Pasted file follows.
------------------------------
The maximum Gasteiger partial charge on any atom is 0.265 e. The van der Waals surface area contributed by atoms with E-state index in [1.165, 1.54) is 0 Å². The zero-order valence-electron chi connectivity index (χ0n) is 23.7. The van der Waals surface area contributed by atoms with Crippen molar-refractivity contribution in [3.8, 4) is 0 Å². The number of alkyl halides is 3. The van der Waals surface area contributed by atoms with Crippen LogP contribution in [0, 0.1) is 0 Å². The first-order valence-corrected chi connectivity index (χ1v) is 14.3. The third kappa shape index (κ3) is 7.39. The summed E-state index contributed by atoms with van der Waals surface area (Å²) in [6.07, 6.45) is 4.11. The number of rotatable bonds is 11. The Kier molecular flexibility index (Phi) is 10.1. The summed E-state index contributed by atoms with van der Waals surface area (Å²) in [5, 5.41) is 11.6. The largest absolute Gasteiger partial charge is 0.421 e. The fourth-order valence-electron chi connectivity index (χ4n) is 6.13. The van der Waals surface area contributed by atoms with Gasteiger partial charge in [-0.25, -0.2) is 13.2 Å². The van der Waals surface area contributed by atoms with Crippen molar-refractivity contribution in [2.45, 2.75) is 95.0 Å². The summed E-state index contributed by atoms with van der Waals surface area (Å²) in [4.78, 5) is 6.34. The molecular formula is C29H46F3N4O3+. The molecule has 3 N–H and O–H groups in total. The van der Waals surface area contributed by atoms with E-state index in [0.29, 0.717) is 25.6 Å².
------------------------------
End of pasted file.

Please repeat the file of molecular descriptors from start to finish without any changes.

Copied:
The maximum Gasteiger partial charge on any atom is 0.265 e. The van der Waals surface area contributed by atoms with E-state index in [1.165, 1.54) is 0 Å². The zero-order valence-electron chi connectivity index (χ0n) is 23.7. The van der Waals surface area contributed by atoms with Crippen molar-refractivity contribution in [3.8, 4) is 0 Å². The number of alkyl halides is 3. The van der Waals surface area contributed by atoms with Crippen LogP contribution in [0, 0.1) is 0 Å². The first-order valence-corrected chi connectivity index (χ1v) is 14.3. The third kappa shape index (κ3) is 7.39. The summed E-state index contributed by atoms with van der Waals surface area (Å²) in [6.07, 6.45) is 4.11. The number of rotatable bonds is 11. The Kier molecular flexibility index (Phi) is 10.1. The summed E-state index contributed by atoms with van der Waals surface area (Å²) in [5, 5.41) is 11.6. The largest absolute Gasteiger partial charge is 0.421 e. The fourth-order valence-electron chi connectivity index (χ4n) is 6.13. The van der Waals surface area contributed by atoms with Gasteiger partial charge in [-0.25, -0.2) is 13.2 Å². The van der Waals surface area contributed by atoms with Crippen molar-refractivity contribution in [2.45, 2.75) is 95.0 Å². The summed E-state index contributed by atoms with van der Waals surface area (Å²) in [4.78, 5) is 6.34. The molecular formula is C29H46F3N4O3+. The molecule has 3 N–H and O–H groups in total. The van der Waals surface area contributed by atoms with E-state index in [0.29, 0.717) is 25.6 Å².